MAS says it does not engage in currency manipulation after US places Singapore on watch list

SINGAPORE - The Monetary Authority of Singapore (MAS) said it does not use currency manipulation to gain an export advantage, in response to a United States Treasury report that put Singapore on a watch list with four other countries.

The report released on Wednesday (May 29) said the Republic made estimated net foreign exchange purchases of at least US$17 billion (S$23.45 billion) in 2018, equivalent to 4.6 per cent of gross domestic product (GDP).

In a statement, MAS said Singapore's monetary policy framework, which is centred on the exchange rate, has always been aimed at ensuring medium-term price stability and will continue to do so.

"MAS does not and cannot use the exchange rate to gain an export advantage or achieve a current account surplus," MAS said in response to media queries.

MAS manages the Singapore dollar nominal effective exchange rate (S$NEER) within a policy band, just as other central banks conduct monetary policy by targeting interest rates, it said.

In either case, central banks generally aim to keep consumer price inflation low and stable.

A deliberate weakening of the Singapore dollar would cause inflation to spike and compromise MAS' aims to maintain price stability, it pointed out.

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The US report said Singapore should implement reforms to lower its high saving rate and boost low domestic consumption, while striving to ensure that its real exchange rate is in line with economic fundamentals, to help narrow its large and persistent external surpluses.

MAS, in response, said that Singapore's current account balance should be viewed in context.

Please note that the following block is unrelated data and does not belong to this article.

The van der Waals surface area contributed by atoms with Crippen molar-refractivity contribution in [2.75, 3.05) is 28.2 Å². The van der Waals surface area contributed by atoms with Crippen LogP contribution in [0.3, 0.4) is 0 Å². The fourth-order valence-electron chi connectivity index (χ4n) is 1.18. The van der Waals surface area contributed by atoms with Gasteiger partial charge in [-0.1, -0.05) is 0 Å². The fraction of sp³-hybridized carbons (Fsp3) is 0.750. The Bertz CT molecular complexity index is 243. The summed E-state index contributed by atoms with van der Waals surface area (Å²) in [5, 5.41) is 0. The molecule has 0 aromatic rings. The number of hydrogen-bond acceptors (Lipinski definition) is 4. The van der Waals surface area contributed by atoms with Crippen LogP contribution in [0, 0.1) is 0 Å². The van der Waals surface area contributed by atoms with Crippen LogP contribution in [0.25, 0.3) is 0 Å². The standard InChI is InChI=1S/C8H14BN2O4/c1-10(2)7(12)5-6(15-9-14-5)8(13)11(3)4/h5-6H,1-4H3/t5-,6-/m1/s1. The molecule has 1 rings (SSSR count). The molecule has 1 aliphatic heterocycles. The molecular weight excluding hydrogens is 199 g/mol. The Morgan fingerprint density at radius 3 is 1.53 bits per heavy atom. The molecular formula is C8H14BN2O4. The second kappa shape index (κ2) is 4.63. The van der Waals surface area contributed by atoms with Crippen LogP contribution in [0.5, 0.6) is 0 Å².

"In its early years of development, Singapore ran persistently large current account deficits averaging close to 10 per cent of GDP between 1965 and 1984, when its investment needs were greater than available saving," it noted.

Its investment needs tapered off while national saving rose as the economy matured. Consequently, the current account turned into a surplus position.

"MAS assesses that together with rising affluence that will raise consumption, Singapore's current account surplus will be reduced when public and private savings are drawn down for the needs of an ageing population," it said.

In the latest twice-yearly currency report, the US Treasury lowered the threshold for review in such areas as the size of the country's trade surplus with the US, the size of the trade surplus with the world and the number of times the country intervenes in currency markets.

This expanded the potential list of nations it reviewed from around a dozen to 21, and may have resulted in the rise in number of countries on the list to nine, from six in the previous report last October.

Countries with a current-account surplus with the US equivalent to 2 per cent of GDP are now eligible for the list, down from 3 per cent while the threshold for the trade surplus with the US was lowered to US$20 billion.

Apart from Singapore, Ireland, Italy, Malaysia and Vietnam were also added to the list.

China, Germany, Japan and South Korea were kept on the list while India and Switzerland were removed.

This article was first published inĀ The Straits Times. Permission required for reproduction.